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In contrast to this situation in the horticulture sector, in the milk sector. In cooperatives like AMUL, farmers get almost 75-80 per cent of what consumers’ pay. Operation Flood (OF) transformed India’s milk sector, making the country the world’s largest milk producer, crossing almost 200 million tonnes of production by now. Although OG is going to be more challenging than OF — each commodity under OG has its own specificity, production and consumption cycle, unlike the homogeneity of milk as a single commodity — there are some important lessons one can learn from OF.
First and foremost is that results are not going to come in three to four years. One has to be patient. OF lasted for almost 20 years before milk value chains were put on the track of efficiency and inclusiveness. If this is the horizon needed for OG, we need a different structure and strategy than is being followed currently. There has to be a separate board to strategise and implement the OG scheme, more on the lines of the National Dairy Development Board (NDDB) for milk, which keeps itself at arm’s length from government control.
Second, we need a champion like Verghese Kurien to head this new board of OG — a leader who is respected for his/her independence, as well as commitment and competence to give a different shape to horticulture sector value chains. That person will have to be given at least a five-year term, ample resources, and be made accountable for delivering results. The MoFPI can have its evaluation every six months, but making MoFPI the nodal agency for implementing OG with faceless leaders (joint secretaries who can move from one ministry to another at the drop of a hat) is not very promising.
Third, the criteria for choosing clusters for TOP crops under OG is not very transparent and clear. The reason is while some important districts have been left out from the list of clusters, less important ones have been included. For example, Nashik, a well-known tomato-growing region, with one of the largest tomato mandis in Pimpalgaon, has been left out, while less important districts from states like Odisha (Kendujhar and Mayurbhanj), Gujarat (Sabarkantha, Anand and Kheda) and West Bengal have been included. Similarly, Nalanda in Bihar was included in the onion cluster, but Aurangabad district in Maharashtra, (which is an important white onion growing region) was left out. For potato, Punjab was finally included after Chief Minister Amarinder Singh requested the addition of districts from the state as clusters. What is needed is quantifiable and transparent criteria for the selection of commodity clusters, keeping politics away.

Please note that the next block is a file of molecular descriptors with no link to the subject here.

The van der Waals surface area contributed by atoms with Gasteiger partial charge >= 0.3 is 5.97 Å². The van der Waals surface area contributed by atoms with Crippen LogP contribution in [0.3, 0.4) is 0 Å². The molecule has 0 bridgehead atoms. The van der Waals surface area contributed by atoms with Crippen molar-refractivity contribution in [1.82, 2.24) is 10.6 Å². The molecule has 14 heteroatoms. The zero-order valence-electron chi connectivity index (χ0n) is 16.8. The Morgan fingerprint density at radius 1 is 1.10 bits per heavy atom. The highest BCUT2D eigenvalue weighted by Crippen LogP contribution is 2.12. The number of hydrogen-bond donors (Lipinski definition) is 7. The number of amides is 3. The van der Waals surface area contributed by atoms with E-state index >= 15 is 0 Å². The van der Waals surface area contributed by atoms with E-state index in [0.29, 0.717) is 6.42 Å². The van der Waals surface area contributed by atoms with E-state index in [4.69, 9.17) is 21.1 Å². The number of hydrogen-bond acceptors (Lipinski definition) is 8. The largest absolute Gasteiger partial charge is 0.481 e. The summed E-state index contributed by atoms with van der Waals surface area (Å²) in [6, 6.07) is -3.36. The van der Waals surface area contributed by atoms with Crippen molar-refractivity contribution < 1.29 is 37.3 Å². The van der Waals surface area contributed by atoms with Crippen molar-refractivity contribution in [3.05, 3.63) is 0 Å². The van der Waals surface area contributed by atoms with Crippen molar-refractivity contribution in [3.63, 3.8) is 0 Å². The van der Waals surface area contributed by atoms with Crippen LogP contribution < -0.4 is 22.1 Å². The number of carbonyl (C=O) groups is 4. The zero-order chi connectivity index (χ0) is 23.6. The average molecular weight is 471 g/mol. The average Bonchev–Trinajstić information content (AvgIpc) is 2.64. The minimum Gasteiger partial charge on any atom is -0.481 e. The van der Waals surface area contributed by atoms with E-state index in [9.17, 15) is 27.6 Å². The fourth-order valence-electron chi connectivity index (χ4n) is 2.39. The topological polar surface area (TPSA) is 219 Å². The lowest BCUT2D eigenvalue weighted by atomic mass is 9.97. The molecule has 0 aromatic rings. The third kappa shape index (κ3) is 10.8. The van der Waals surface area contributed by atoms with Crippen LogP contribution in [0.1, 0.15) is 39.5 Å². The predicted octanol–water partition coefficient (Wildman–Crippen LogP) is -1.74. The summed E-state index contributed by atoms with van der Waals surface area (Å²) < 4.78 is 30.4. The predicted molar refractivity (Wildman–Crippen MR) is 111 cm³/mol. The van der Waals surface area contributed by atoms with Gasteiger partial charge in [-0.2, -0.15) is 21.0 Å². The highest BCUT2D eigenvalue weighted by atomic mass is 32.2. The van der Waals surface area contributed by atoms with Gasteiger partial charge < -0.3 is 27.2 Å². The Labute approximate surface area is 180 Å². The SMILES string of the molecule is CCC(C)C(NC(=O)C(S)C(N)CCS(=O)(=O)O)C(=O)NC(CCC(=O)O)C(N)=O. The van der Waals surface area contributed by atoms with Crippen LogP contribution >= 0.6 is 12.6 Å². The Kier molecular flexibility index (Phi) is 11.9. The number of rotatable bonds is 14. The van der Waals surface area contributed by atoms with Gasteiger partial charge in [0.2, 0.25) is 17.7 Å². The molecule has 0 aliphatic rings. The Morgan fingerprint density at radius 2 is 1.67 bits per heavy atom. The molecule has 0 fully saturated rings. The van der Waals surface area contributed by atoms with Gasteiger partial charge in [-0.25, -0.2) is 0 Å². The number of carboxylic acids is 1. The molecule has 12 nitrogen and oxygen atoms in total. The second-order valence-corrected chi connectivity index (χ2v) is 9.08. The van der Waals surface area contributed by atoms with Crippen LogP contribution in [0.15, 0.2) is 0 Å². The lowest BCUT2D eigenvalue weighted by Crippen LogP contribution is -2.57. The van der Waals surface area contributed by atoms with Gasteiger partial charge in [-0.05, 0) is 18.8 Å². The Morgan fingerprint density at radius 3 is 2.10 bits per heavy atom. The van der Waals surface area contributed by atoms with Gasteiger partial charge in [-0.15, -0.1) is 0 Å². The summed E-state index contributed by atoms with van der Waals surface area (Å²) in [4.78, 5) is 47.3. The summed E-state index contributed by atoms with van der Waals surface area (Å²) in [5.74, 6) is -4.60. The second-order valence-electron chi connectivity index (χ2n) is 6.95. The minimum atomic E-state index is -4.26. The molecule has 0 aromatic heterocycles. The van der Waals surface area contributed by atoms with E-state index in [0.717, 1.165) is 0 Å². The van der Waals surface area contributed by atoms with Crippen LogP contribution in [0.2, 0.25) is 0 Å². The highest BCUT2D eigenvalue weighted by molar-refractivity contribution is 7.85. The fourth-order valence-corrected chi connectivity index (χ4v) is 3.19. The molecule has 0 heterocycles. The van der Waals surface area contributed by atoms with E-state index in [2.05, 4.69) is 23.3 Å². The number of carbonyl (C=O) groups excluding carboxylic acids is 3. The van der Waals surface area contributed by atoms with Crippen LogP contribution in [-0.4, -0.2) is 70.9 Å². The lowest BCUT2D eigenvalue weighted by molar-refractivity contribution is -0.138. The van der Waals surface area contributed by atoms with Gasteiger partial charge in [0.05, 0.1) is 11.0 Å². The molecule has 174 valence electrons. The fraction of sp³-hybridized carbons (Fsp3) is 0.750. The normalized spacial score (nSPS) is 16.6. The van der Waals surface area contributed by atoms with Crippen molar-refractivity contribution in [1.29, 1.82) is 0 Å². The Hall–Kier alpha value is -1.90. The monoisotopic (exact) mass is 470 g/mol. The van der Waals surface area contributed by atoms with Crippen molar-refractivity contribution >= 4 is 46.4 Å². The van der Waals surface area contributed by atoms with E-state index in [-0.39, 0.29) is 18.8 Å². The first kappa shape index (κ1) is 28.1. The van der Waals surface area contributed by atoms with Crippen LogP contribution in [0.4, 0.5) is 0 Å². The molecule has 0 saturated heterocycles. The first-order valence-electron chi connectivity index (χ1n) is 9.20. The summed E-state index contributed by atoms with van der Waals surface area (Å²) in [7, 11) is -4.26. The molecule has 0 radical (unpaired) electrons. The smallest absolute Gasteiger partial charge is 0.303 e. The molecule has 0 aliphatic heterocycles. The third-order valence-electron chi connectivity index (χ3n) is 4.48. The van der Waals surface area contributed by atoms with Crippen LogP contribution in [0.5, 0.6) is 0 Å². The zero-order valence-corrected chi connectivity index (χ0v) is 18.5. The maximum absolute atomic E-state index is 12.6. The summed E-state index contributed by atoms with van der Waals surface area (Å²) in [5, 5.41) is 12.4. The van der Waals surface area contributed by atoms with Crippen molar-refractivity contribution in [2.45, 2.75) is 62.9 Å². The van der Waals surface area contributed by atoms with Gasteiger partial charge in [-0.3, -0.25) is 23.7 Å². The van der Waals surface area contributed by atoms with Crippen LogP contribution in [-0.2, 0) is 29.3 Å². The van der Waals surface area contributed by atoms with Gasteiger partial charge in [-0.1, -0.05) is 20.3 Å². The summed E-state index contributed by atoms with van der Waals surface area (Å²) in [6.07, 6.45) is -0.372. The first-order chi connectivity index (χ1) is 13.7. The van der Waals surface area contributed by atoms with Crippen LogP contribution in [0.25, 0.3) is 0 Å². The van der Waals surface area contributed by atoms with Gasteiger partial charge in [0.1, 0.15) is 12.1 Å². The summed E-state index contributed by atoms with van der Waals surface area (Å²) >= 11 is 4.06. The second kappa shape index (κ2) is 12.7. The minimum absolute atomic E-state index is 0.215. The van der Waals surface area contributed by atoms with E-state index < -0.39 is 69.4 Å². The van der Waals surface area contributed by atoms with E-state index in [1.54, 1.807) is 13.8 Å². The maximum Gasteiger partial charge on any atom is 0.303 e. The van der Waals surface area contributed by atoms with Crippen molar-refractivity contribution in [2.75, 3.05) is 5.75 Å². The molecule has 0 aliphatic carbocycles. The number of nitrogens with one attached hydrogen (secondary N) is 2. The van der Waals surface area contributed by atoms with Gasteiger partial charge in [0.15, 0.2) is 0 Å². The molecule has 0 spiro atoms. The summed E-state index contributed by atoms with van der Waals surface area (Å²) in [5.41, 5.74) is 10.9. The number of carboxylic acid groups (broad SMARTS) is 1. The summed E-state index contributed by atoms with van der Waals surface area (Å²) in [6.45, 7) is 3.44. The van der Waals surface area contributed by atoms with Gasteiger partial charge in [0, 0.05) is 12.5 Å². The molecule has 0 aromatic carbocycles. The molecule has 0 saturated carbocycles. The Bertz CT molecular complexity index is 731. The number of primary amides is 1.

Fourth, the subsidy scheme will have to be made innovative with new generation entrepreneurs, startups and FPOs. The announcement to create an additional 10,000 FPOs along with the Agriculture Infrastructure Fund and the new farm laws are all promising but need to be implemented fast.
This article first appeared in the print edition on March 1, 2021 under the title ‘A project of slow motion’. Gulati is Infosys Chair Professor and Wardhan a consultant at ICRIER